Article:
For much of our country’s history, it made sense for states to regulate a workplace that was truly local in nature. The modern workplace, however, looks far different. Most employers are at least regional, if not national and international, in scope. Even many small businesses either compete or have a presence in numerous jurisdictions. States’ current authority over much of the workplace fails to acknowledge this reality, and this failure comes at a cost. At best, multiple layers of regulations create complexities and redundancies that increase compliance costs and make enforcement more difficult. At worst, inconsistencies or outright conflict make compliance and enforcement nearly impossible. Exclusive federal regulation would eliminate many of these problems and produce a more effective and economically competitive workplace governance regime.

State regulation of the workplace also appears to have created a self-defeating race-to-the-bottom in which certain states compete against each other on the basis of labor costs. Although this strategy could be successful in the short-term, its long-term prospects are doomed by the fact that no state will be able to compete internationally on the basis of labor costs. States should instead try to compete by increasing and promoting their supply of skilled workers, which represents the U.S. comparative advantage in the global labor market. A national regulatory approach is uniquely suited for this reality, as the federal government is in the best position to look beyond interstate rivalries and implement a strategy to maximize workers’ global competitiveness.

The advantages of national policymaking also include structural differences between state and federal government. Most state policymakers lack the time, resources, and expertise of their federal counterparts. Many state governments also tend to look more like a secret club than an elective body, while the federal government is relatively transparent and accessible. Although federal policymakers are far from perfect, this transparency and accessibility provide employee-side advocates a more even playing field—or at least one that is less uneven. Employers will always have the resources to lobby every governmental unit affecting their interests. Employee advocates, in contrast, are on a much tighter financial leash. By focusing policymaking in one jurisdiction, both sides will have political resources available when the need arises. Those resources may not be equal, but both sides will at least be in the game.

To be sure, eliminating state authority over the workplace may come at a cost. For example, federalism is often justified on the ground that states can act as laboratories that test the effectiveness of various policies. With a few exceptions, however, states are not experimenting with new workplace policies. They are instead picking from a menu of well-known options, and there is little evidence that state regulation has or will result in more effective workplace policies. Alternatively, state regulation is promoted as a check on federal governance. Thus, federal workplace laws could act as a floor that would allow states to provide additional protection. Although this model would be especially useful when federal officials are hostile to workplace rights, it comes with costs of its own—primarily the costs associated with increased complexity. Given the difficulty in quantifying the effects of this approach, it would not be unreasonable to conclude that the costs of complexity are outweighed by the benefits of an additional layer of regulation. Yet it seems to me that the opposite is true, particularly in the long-term. The costs of complexity will last indefinitely. In contrast, the benefits of state regulations, which exist only in states that provide more protection than federal regulations, are dependent on the actions of an ever-changing array of federal policymakers. State regulation may be beneficial at times, but its costs will always be present.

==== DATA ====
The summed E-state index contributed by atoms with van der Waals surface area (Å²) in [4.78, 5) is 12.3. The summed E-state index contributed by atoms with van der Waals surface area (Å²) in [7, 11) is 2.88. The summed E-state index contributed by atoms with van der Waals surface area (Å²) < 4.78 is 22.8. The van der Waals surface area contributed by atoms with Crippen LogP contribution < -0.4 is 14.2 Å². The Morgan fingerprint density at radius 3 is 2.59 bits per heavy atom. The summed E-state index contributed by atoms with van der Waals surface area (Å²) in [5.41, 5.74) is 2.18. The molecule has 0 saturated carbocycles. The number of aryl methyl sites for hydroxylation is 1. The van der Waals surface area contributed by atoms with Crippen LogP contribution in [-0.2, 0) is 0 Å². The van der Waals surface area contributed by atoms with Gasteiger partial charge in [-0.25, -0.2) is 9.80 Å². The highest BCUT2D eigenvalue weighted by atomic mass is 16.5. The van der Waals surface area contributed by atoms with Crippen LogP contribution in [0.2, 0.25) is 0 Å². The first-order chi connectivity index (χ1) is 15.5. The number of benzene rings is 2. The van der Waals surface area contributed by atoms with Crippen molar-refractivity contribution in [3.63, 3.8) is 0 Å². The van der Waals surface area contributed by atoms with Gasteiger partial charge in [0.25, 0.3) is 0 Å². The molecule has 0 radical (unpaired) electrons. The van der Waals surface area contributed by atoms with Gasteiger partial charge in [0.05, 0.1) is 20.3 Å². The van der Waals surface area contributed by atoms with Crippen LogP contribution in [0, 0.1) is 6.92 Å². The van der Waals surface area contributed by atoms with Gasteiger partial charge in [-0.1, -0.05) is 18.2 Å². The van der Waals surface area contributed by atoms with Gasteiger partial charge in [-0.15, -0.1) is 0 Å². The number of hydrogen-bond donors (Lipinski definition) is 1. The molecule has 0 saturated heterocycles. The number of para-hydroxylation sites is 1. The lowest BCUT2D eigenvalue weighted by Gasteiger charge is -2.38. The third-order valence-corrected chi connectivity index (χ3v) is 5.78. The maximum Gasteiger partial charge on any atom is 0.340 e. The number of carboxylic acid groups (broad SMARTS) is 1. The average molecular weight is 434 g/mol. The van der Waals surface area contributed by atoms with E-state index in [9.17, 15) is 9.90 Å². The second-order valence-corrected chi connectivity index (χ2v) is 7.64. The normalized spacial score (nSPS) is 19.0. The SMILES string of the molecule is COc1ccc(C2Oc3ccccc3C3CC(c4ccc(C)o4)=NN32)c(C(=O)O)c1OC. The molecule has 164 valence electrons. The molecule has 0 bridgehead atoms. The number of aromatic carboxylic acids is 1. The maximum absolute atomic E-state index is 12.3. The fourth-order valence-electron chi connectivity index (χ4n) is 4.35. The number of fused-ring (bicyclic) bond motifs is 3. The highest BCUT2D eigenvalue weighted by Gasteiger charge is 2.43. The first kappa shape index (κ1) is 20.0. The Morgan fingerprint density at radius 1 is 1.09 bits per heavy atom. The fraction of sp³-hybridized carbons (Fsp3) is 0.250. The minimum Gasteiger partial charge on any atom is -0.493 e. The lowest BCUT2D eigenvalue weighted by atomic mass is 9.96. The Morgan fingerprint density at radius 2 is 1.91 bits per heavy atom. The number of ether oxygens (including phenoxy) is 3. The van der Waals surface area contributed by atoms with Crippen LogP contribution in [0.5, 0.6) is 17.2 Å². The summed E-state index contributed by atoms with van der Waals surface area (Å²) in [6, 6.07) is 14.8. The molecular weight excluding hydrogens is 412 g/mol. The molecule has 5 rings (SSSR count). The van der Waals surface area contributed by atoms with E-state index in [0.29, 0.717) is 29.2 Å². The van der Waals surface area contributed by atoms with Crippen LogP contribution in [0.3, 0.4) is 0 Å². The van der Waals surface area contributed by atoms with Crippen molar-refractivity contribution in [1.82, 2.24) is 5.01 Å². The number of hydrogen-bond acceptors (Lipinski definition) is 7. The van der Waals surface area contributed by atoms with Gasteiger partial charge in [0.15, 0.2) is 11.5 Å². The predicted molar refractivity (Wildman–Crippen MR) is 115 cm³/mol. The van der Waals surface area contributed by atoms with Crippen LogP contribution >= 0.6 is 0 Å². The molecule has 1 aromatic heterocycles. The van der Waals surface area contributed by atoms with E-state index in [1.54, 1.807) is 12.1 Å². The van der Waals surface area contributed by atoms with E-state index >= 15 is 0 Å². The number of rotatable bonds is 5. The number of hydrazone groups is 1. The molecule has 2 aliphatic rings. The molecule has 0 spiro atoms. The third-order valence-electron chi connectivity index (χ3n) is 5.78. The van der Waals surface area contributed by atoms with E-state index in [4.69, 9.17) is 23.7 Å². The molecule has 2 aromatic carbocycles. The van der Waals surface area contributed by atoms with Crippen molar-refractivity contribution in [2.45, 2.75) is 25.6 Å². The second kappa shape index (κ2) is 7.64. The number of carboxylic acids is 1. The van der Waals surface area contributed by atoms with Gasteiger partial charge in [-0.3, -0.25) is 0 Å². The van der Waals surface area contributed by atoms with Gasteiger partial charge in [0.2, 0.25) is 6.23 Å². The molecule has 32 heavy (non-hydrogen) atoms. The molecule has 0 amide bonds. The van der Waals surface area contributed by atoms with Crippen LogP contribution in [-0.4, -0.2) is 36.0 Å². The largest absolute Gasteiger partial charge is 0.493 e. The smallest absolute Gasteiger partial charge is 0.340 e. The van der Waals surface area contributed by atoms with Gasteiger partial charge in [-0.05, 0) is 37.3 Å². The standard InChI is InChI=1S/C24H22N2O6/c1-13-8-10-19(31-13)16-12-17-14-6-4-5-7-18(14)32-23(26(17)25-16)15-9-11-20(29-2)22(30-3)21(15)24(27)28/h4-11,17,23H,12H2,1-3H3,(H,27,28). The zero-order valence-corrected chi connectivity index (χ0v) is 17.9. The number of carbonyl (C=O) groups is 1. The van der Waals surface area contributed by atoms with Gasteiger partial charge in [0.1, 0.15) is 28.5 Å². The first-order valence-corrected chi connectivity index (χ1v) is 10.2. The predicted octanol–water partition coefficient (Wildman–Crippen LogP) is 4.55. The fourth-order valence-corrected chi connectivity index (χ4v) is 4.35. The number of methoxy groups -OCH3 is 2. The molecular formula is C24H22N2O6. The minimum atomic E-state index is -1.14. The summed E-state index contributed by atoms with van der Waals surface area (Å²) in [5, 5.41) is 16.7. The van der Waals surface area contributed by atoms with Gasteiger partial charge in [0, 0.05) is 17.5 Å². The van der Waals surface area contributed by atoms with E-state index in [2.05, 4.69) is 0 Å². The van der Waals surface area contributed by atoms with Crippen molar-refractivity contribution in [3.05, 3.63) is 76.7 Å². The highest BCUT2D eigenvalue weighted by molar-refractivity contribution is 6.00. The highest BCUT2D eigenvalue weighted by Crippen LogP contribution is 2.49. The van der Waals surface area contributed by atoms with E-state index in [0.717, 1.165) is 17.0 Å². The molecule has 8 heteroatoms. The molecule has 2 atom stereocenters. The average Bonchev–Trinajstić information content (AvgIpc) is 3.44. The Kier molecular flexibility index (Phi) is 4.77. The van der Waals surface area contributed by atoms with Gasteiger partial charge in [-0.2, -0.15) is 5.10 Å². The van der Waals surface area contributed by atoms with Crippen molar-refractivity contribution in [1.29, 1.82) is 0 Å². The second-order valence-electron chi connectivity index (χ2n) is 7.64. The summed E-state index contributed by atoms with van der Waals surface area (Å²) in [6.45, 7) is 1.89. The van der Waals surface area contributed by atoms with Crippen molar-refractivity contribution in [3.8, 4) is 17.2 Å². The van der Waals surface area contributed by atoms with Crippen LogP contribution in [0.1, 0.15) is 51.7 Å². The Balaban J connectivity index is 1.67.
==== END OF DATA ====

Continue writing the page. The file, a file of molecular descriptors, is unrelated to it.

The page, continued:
More fundamentally, our approach to federalism needs to be more disciplined. Although the Constitution gives a great deal of authority to state governments, we should not maintain that authority blindly. We have provided the federal government with exclusive regulatory power in many instances—labor law is one—and we should be willing to do so again if good reasons exist. “Good reasons” do not include ephemeral political strategies. Rather, we should adopt a pragmatic approach to federalism that asks which jurisdiction is best equipped to govern a particular area and that recognizes that the answer has a powerful effect on policy outcomes.

This pragmatic approach is lacking in today’s fragmented system of workplace regulations, which often appears to interfere with its own goals. It is time, therefore, to shift governance of the workplace to a single jurisdiction, and the only government adequately equipped to take on that task lies in Washington, D.C., rather than state capitols.

Jeffrey Hirsch is an Associate Professor at the University of Tennessee College of Law and coeditor of the Workplace Prof Blog,

Click here for an audio version of this Commentary, read by Christopher L. Griffin.

Preferred citation: Jeff Hirsch, Taking States out of the Workplace, 117 Yale L.J. Pocket Part 225 (2008),